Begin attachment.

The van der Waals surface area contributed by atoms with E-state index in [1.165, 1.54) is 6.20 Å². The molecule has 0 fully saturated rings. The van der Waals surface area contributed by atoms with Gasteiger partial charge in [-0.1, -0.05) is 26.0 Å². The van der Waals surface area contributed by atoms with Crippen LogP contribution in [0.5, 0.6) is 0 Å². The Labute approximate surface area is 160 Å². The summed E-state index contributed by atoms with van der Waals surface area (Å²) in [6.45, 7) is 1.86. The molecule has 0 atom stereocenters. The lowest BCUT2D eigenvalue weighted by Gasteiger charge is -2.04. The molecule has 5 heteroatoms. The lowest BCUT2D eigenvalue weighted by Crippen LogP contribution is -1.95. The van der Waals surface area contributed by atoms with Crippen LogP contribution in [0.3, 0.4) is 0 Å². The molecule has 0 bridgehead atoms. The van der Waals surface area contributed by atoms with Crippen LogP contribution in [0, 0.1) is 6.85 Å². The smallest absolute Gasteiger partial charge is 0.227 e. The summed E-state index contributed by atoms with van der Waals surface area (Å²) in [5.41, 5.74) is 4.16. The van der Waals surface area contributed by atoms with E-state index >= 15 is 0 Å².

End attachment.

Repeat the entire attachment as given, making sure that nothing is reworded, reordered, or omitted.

The van der Waals surface area contributed by atoms with E-state index in [1.165, 1.54) is 6.20 Å². The molecule has 0 fully saturated rings. The van der Waals surface area contributed by atoms with Gasteiger partial charge in [-0.1, -0.05) is 26.0 Å². The van der Waals surface area contributed by atoms with Crippen LogP contribution in [0.5, 0.6) is 0 Å². The Labute approximate surface area is 160 Å². The summed E-state index contributed by atoms with van der Waals surface area (Å²) in [6.45, 7) is 1.86. The molecule has 0 atom stereocenters. The lowest BCUT2D eigenvalue weighted by Gasteiger charge is -2.04. The molecule has 5 heteroatoms. The lowest BCUT2D eigenvalue weighted by Crippen LogP contribution is -1.95. The van der Waals surface area contributed by atoms with Crippen LogP contribution in [0.3, 0.4) is 0 Å². The molecule has 0 bridgehead atoms. The van der Waals surface area contributed by atoms with Crippen LogP contribution in [0, 0.1) is 6.85 Å². The smallest absolute Gasteiger partial charge is 0.227 e. The summed E-state index contributed by atoms with van der Waals surface area (Å²) in [5.41, 5.74) is 4.16. The van der Waals surface area contributed by atoms with E-state index >= 15 is 0 Å².